Purpose: We evaluated the result of periurethral collagen injection in incontinent patients after prior urethral surgery. Materials and Methods: We reviewed the charts of patients who underwent periurethral collagen injection between January 2000 and December 2006 for persistent stress urinary incontinence after a failed suspension procedure or urethral repair. Preoperative assessment included the validated Urogenital Distress Inventory-6 symptom questionnaire, a single global quality of life score, history and physical examination, cystogram while standing and multichannel urodynamics. All patients had a well supported urethra and intrinsic sphincteric deficiency. Outcome measures included questionnaires and 3-dimensional urethral ultrasound at 6 weeks, 6 to 12 months and yearly thereafter. In patients who were still symptomatic after the first injection a repeat injection was considered when there was asymmetrical or low collagen volume on ultrasound, and another therapy was considered when ultrasound findings were adequate. Results: In 31 consecutive patients Urogenital Distress Inventory-6 question 3 and quality of life scores decreased after collagen injection (mean volume 5.5 cc). Baseline postoperative collagen volume on ultrasound was 2.6 cc (range 0.8 of 4.8). Of the patients 93% considered themselves clinically improved or cured, 17 of 31 required only 1 injection with a symmetrical configuration in 83%, while 8 received 1 or 2 more injections because of an asymmetrical configuration (75%) and/or low volume. Despite a mean collagen volume of 3.2 cc (range 2 to 4.3) 6 women with persistent stress urinary incontinence underwent a pubovaginal sling procedure. Eight of 25 patients requiring only collagen had stable collagen volume for 2 years without repeat injection. Conclusions: Collagen injection is a viable option with satisfactory results in this complex population.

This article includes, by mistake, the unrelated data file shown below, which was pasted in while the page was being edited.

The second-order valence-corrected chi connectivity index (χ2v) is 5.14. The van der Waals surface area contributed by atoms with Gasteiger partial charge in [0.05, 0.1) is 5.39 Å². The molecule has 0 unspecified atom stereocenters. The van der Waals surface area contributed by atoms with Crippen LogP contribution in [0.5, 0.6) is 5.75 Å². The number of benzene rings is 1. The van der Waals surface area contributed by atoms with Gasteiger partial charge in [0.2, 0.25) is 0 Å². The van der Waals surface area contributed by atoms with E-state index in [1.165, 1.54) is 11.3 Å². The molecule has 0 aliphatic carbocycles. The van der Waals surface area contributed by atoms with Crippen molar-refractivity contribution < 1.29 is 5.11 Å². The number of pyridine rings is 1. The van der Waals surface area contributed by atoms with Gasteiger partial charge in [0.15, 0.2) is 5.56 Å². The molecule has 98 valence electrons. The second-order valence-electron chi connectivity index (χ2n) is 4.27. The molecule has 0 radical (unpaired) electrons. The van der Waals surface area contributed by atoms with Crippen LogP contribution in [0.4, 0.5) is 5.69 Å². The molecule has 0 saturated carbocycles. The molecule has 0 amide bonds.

- urinary incontinence
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